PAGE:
dressed one little girl like a queen and are having a processional with
smaller girls throwing petals from a basket out front... There's lots
more. It's worth trying to buy a large print of this painting if you're
intending to pursue this seriously.

Medieval and Renaissance Games
http://jducoeur.org/game-hist/
A comprehensive site that lists a great many historical games, their rules,
how to set them up, etc.(Site Excerpt from the Bibliography Section)
Justin's Games Bibliography
This file is an ongoing, and probably ever-growing project. It is simply a
place where I record my notes on books that I am coming across, as I think
of them. It may, in time, get merged together with other bibliographies to
become The Mother Of All Period Game Bibliographies -- but not today. (Note,
after this paragraph there follow 56 items in the bibliography, each with
extensive notes and some with large quoted sections, which very well may be
The Mother Of All Period Games :)

MOAS Atlantia Games, Toys, and Past-times
http://moas.atlantia.sca.org/topics.htm

Toys excavated from a Carmelite friary at Esslingen
http://home.bawue.de/~wmwerner/essling/english/karmel08.html
(Site Excerpt) Typically for an urban excavation, a large amount of medieval
toys were found, which came from the Carmelites neighbours along the stream,
not from the friary itself. This complex included the characteristic ceramic
puppets, horses and miniature pots, along with several rarities, including a
child's rattle in the form of a bird (cockerel?).

Pastimes of the Viking & Anglo-Saxon Age
http://www.regia.org/pastimes.htm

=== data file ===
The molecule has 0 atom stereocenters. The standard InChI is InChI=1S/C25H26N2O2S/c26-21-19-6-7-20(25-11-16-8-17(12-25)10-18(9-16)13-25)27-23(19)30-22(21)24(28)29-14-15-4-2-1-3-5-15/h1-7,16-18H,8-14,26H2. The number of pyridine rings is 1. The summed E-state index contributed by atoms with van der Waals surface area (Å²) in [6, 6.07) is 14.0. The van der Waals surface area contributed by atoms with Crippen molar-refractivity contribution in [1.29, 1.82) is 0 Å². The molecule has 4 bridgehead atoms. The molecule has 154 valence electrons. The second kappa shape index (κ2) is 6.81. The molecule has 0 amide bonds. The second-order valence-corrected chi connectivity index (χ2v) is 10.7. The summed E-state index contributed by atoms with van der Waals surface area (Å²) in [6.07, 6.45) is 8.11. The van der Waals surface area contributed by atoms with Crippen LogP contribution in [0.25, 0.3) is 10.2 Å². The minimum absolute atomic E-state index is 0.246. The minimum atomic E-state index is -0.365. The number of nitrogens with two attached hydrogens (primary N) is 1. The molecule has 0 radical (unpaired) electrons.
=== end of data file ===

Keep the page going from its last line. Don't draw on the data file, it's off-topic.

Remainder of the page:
Despite the full agricultural year that most people faced, there was always
time for folk to partake in games, challenges, tests of skill and general
larking about. These sorts of things are often festival based, but not
exclusively. Gatherings at cattle markets, large social events such as
weddings, were also an excuse for the competitive and those of the gambling
persuasion to exercise their skills. If there were those who were prepared
to take part, then there were always those who were prepared to bet on the
outcome.

An article on Hopscotch by Dagonnel the Juggler
http://www-cs.canisius.edu/~salley/Articles/hopscotch.html
(Site Excerpt)  Hopscotch began in ancient Britain during the early Roman
Empire. The original hopscotch courts were over 100 feet long and used for
military training exercises. Roman foot-soldiers ran the course in full
armor and field packs to improve their footwork, much the same way modern
football players run through rows of truck tires today. Roman children drew
their own smaller courts in imitation of the soldiers, added a scoring
system and "Hopscotch" spread throughout Europe. The word "London" is often
written at the top of hopscotch courts to make the court reminiscent of the
Great North Road, a 400 mile Roman road from Glasgow to London frequently
used by the Roman military.

What types of games did the Vikings Play? (Viking Answer Lady)
http://www.vikinganswerlady.org/games.htm
(Site Excerpt) The Vikings had a great many amusements, from very physical
sports such as footracing, swimming, wrestling and skiing, to horse
fighting, playing a game very like the Scottish sport of curling, and
several board games. The most useful of these for the snow-bound will of